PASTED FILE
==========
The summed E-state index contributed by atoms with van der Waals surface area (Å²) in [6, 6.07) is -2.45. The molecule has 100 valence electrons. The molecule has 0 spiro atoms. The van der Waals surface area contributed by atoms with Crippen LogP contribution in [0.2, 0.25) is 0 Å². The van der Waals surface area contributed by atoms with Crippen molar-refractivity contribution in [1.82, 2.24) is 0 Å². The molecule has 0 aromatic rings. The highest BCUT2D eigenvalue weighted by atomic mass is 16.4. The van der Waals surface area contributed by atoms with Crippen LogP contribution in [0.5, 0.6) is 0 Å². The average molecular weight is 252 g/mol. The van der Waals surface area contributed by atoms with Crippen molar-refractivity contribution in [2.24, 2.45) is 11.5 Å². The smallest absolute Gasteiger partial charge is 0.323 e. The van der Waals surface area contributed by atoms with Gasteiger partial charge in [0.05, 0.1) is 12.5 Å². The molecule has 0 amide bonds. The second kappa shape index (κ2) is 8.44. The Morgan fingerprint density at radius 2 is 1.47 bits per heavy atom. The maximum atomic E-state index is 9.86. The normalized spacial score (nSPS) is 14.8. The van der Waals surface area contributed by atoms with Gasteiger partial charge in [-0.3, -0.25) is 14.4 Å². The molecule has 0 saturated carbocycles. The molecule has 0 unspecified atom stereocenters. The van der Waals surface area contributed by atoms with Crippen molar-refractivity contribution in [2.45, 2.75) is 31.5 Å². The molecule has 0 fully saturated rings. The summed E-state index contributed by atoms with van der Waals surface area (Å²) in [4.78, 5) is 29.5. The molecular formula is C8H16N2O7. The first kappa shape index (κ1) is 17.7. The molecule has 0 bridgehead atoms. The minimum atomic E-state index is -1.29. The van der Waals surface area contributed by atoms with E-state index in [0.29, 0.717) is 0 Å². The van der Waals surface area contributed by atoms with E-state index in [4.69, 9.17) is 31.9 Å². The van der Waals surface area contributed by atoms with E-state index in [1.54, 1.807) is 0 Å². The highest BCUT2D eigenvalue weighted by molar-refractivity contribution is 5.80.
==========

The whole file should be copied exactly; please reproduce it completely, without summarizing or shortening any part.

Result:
The summed E-state index contributed by atoms with van der Waals surface area (Å²) in [6, 6.07) is -2.45. The molecule has 100 valence electrons. The molecule has 0 spiro atoms. The van der Waals surface area contributed by atoms with Crippen LogP contribution in [0.2, 0.25) is 0 Å². The van der Waals surface area contributed by atoms with Crippen molar-refractivity contribution in [1.82, 2.24) is 0 Å². The molecule has 0 aromatic rings. The highest BCUT2D eigenvalue weighted by atomic mass is 16.4. The van der Waals surface area contributed by atoms with Crippen LogP contribution in [0.5, 0.6) is 0 Å². The average molecular weight is 252 g/mol. The van der Waals surface area contributed by atoms with Crippen molar-refractivity contribution in [2.24, 2.45) is 11.5 Å². The smallest absolute Gasteiger partial charge is 0.323 e. The van der Waals surface area contributed by atoms with Gasteiger partial charge in [0.05, 0.1) is 12.5 Å². The molecule has 0 amide bonds. The second kappa shape index (κ2) is 8.44. The Morgan fingerprint density at radius 2 is 1.47 bits per heavy atom. The maximum atomic E-state index is 9.86. The normalized spacial score (nSPS) is 14.8. The van der Waals surface area contributed by atoms with Gasteiger partial charge in [-0.3, -0.25) is 14.4 Å². The molecule has 0 saturated carbocycles. The molecule has 0 unspecified atom stereocenters. The van der Waals surface area contributed by atoms with Crippen molar-refractivity contribution in [2.45, 2.75) is 31.5 Å². The molecule has 0 fully saturated rings. The summed E-state index contributed by atoms with van der Waals surface area (Å²) in [4.78, 5) is 29.5. The molecular formula is C8H16N2O7. The first kappa shape index (κ1) is 17.7. The molecule has 0 bridgehead atoms. The minimum atomic E-state index is -1.29. The van der Waals surface area contributed by atoms with E-state index in [0.29, 0.717) is 0 Å². The van der Waals surface area contributed by atoms with E-state index in [4.69, 9.17) is 31.9 Å². The van der Waals surface area contributed by atoms with E-state index in [1.54, 1.807) is 0 Å². The highest BCUT2D eigenvalue weighted by molar-refractivity contribution is 5.80.